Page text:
"Buyer Beware - College and Professional Recruiting Services Aren't Always What They Seem"
It seems like almost every year, I get a call from someone looking for a list of our college eligible and prospective professional players and their contact information. Having dealt with these lower-than-telemarketing-scum in the past, I pretend to listen to their pitch.
For entertainment purposes I try to let them speak for more than 30 seconds before I begin to laugh historically or read them the riot act about how they are destroying the lives of the players who buy into their complete nonsense.
You see, most of the legitimate services out there, will outline exactly how they intend to promote your athlete. What materials, if any, they intend to send to coaches in an effort to entice them to come see your player in real life and they will wait for you to come to them.
Some services, however, are very vague in what they actually provide and simply mask their predatory nature by dropping a lot of big names and their contact information, and by throwing lofty promises at you, as if to say "look who I can put you in touch with." The truth of the matter is that very few of these services actually have your player's best interest at heart. Most want one thing - your money, and as much of it as you are willing to part with to see your kid realize their lofty dreams and aspirations. Sometimes the truth of the matter is incredibly disturbing. Very often they bought a book of contact information or did some serious mining of e-mail databases online and now they are trying to get you to pay for that FREE information.
In the baseball world, many people think that if you have the contact information for someone inside the game, a scout like myself perhaps, that you have a leg up on someone who doesn't have that information. That is flat out wrong! Although, some players can fall through the cracks on occasion, trust me when I say that most of the time, if you are truly good enough, someone will hear about your kid. Whether it is by watching their HS or college team play, getting a call from a coach at one of those schools, or at one of the MLB Scouting Bureau tryouts held around the country. Again, someone will find them. It is really as simple as that.
As far as college recruitment goes. If the service you're paying for doesn't provide your son with a platform to actually showcase himself in front of a college coach in person, it's not worth it. Even then, there are only a few who do a good job of this (read: Perfect Game).
In the softball world, the recruiting system is built on tournaments and college instructional camps. It is more about playing for the right travel team in the Summer and the Fall and playing in the right showcase tournaments than it is about being able to get in contact with a coach who has never seen you play. Contact information helps, as you are your own best marketing tool, but ultimately, how your daughter performs in those tournaments where college coaches congregate will matter a whole lot more than whether or not you are well spoken about your daughter's talents on the phone.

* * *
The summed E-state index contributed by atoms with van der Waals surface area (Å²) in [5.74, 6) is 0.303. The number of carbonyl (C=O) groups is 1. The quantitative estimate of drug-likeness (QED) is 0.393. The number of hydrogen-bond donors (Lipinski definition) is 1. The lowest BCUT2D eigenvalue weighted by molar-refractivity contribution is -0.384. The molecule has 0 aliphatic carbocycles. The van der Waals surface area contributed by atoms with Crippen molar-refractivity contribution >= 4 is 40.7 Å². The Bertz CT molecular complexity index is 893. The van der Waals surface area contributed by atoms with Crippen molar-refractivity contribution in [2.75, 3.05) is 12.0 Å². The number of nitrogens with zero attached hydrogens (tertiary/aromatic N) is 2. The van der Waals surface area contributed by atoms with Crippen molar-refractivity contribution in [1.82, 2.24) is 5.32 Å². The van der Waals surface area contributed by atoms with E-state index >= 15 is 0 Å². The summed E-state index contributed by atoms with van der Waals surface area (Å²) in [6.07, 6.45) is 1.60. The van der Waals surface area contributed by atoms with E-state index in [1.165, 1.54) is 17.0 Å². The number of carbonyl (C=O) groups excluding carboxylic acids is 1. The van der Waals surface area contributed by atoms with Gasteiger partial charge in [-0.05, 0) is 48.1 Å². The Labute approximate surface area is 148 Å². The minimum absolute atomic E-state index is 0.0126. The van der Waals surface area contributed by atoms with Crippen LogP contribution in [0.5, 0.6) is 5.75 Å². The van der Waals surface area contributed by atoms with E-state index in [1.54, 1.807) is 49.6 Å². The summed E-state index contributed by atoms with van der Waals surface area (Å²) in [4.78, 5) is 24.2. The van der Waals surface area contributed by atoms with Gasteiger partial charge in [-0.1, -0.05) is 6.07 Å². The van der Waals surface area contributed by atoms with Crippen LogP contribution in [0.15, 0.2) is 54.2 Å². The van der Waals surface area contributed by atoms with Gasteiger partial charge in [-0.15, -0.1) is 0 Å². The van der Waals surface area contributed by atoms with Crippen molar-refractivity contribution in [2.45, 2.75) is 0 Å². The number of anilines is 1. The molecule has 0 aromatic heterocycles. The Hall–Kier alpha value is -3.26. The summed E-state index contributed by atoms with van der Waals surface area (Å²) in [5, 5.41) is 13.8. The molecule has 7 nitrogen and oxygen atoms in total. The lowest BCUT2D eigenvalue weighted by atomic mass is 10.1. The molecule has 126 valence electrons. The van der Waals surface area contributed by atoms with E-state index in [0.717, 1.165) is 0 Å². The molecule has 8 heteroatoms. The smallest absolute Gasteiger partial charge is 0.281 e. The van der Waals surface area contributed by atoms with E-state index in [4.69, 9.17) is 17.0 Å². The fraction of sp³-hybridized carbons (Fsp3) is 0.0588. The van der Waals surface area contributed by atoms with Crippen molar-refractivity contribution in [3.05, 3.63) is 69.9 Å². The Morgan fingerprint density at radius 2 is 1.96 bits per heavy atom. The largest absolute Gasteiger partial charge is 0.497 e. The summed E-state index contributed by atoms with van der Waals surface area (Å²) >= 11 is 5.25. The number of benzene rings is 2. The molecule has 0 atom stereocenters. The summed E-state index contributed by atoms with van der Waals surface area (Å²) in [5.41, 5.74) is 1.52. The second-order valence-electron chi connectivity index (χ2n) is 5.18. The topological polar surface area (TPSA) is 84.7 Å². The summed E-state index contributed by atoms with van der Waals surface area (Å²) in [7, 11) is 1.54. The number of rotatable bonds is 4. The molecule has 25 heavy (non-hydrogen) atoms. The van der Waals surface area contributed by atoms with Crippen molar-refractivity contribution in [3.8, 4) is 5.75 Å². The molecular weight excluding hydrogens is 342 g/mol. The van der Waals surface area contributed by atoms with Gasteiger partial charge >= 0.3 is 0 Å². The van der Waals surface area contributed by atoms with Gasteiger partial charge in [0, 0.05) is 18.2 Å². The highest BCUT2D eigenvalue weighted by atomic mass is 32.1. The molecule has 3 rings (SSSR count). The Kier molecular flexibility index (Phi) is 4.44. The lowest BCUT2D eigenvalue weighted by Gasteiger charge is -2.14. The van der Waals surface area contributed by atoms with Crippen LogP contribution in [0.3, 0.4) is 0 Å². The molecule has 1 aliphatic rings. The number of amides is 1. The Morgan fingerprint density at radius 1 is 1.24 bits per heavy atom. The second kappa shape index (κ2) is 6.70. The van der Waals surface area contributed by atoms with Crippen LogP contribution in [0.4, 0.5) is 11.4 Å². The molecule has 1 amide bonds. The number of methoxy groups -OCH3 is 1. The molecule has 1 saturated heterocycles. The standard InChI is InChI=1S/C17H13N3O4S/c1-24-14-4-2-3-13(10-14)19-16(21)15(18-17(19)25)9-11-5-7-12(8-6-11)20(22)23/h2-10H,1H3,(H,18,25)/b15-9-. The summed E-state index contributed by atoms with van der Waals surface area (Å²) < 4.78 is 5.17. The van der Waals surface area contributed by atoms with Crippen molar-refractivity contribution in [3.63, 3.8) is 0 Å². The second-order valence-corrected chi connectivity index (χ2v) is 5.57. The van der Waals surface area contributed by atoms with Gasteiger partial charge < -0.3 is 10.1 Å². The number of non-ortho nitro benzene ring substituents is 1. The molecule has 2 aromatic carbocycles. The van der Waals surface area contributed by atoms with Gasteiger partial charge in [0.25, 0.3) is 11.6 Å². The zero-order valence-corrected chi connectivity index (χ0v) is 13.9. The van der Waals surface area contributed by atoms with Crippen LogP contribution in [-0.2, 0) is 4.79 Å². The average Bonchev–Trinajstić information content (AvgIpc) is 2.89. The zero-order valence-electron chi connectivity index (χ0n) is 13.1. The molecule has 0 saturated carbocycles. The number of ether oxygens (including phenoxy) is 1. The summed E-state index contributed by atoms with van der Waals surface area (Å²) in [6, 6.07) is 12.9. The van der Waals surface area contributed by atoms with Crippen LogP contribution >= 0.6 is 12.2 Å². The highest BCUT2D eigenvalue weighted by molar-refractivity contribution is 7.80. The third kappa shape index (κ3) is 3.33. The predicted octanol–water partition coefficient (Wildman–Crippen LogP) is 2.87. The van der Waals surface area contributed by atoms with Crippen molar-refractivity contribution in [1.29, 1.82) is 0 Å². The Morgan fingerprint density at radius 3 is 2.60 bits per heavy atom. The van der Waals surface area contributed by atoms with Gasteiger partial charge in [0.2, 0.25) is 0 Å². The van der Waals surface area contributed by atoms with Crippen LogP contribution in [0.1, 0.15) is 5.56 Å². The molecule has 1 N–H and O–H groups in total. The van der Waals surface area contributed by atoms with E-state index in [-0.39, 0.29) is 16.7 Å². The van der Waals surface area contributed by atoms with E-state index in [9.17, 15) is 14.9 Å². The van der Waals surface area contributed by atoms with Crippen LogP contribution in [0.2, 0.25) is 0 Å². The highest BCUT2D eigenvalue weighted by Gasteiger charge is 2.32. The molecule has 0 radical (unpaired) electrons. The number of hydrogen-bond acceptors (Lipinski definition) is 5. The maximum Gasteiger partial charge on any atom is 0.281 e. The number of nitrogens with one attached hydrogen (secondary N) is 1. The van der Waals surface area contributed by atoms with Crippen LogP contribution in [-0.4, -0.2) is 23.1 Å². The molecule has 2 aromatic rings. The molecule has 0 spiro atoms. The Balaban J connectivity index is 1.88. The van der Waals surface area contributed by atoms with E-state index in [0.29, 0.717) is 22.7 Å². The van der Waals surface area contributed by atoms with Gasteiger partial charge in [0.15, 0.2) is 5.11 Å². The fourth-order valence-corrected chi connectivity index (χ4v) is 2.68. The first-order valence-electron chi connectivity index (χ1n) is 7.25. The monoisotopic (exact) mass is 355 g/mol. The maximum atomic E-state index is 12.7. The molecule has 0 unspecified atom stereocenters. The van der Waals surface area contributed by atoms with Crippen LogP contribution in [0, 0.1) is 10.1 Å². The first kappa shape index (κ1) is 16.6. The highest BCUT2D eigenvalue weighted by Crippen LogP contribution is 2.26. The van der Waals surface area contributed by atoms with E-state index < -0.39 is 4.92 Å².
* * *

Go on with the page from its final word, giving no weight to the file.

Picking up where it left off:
Parents and coaches, if a college coach has not seen your player in person, or at the very least on a recruiting video (which would then need to entice the coach to actually go see your player play live), those coaches aren't interested in your son or daughter. The printout of their stats may look great, but it doesn't matter if a coach hasn't seen your player actually play. That being said, getting in contact with those coaches can be beneficial, as they may not have been aware that your son or daughter was interested in their school. Again all of the information you will ever need to get in contact with those coaches and let them know where they can see your player showcasing their skills is readily available on the school's website.
Anyone who asks you to pay hundreds, if not thousands of dollars simply for a list of phone numbers or e-mail addresses that can be found either by searching online or buying Baseball America's yearly directory at your local Barnes and Nobles is not someone whom you should ever trust to find your player a real opportunity beyond HS.
My father used to always say that just because you've left the cage or field, it doesn't mean you are no longer our student. As such, we do everything we possibly can to market our students in an honest and unbiased way. If you are good enough to play at a certain level. We'll tell you. If you aren't, we will tell you. If you aren't satisfied with our analysis, we'll put you in touch with a coach at that level, who's job it is to also give you an unbiased and honest answer. Anyone who sells the promise of a dream based on the useless contact information of coaches and scouts that they don't know is a leach.
Parents, when searching for potential recruiting services/showcases, you have to ask yourself a few questions. One, does this service have the ability to put my child in front of an actual coach? If the answer is no, it isn't worth your time or your money. Two, are they even hinting that an athletic scholarship is attainable simply by using their service? If the answer is yes, it isn't worth your time or money. Three (for the guys), are they selling themselves as a liaison between your son and potential professional opportunities? It isn't worth it! Those organizations make money by finding players themselves who can actually play at that level. Again, if a player is good enough, someone will find him.
The key is being meticulous in your research of these services to find our who's interest they have in mind with what they are offering. What's the old saying? "If it looks like it is too good to be true, it probably is."
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From behind the mask,